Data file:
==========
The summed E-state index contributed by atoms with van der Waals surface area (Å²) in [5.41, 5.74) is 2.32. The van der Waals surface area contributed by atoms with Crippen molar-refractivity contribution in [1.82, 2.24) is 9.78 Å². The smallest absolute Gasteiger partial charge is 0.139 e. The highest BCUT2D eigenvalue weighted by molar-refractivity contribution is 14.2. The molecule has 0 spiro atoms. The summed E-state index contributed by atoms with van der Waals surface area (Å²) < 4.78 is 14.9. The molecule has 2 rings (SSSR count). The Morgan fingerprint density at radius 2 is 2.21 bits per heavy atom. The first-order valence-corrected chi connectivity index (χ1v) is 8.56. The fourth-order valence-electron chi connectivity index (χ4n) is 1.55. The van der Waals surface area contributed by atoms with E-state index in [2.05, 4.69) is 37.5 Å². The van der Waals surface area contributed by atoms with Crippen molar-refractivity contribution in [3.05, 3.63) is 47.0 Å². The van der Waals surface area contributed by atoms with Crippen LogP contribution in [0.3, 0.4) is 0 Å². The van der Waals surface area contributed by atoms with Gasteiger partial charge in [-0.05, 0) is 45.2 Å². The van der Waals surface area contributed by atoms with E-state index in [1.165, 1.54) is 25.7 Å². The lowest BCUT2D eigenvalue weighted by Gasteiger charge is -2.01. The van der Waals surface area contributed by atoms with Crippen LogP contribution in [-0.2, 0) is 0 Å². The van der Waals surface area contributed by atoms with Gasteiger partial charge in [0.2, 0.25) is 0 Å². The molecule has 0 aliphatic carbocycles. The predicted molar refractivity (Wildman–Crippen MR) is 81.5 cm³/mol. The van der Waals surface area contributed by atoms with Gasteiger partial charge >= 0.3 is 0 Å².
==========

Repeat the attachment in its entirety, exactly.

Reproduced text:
The summed E-state index contributed by atoms with van der Waals surface area (Å²) in [5.41, 5.74) is 2.32. The van der Waals surface area contributed by atoms with Crippen molar-refractivity contribution in [1.82, 2.24) is 9.78 Å². The smallest absolute Gasteiger partial charge is 0.139 e. The highest BCUT2D eigenvalue weighted by molar-refractivity contribution is 14.2. The molecule has 0 spiro atoms. The summed E-state index contributed by atoms with van der Waals surface area (Å²) < 4.78 is 14.9. The molecule has 2 rings (SSSR count). The Morgan fingerprint density at radius 2 is 2.21 bits per heavy atom. The first-order valence-corrected chi connectivity index (χ1v) is 8.56. The fourth-order valence-electron chi connectivity index (χ4n) is 1.55. The van der Waals surface area contributed by atoms with E-state index in [2.05, 4.69) is 37.5 Å². The van der Waals surface area contributed by atoms with Crippen molar-refractivity contribution in [3.05, 3.63) is 47.0 Å². The van der Waals surface area contributed by atoms with Crippen LogP contribution in [0.3, 0.4) is 0 Å². The van der Waals surface area contributed by atoms with Gasteiger partial charge in [-0.05, 0) is 45.2 Å². The van der Waals surface area contributed by atoms with E-state index in [1.165, 1.54) is 25.7 Å². The lowest BCUT2D eigenvalue weighted by Gasteiger charge is -2.01. The van der Waals surface area contributed by atoms with Crippen LogP contribution in [-0.2, 0) is 0 Å². The van der Waals surface area contributed by atoms with Gasteiger partial charge in [0.2, 0.25) is 0 Å². The molecule has 0 aliphatic carbocycles. The predicted molar refractivity (Wildman–Crippen MR) is 81.5 cm³/mol. The van der Waals surface area contributed by atoms with Gasteiger partial charge >= 0.3 is 0 Å².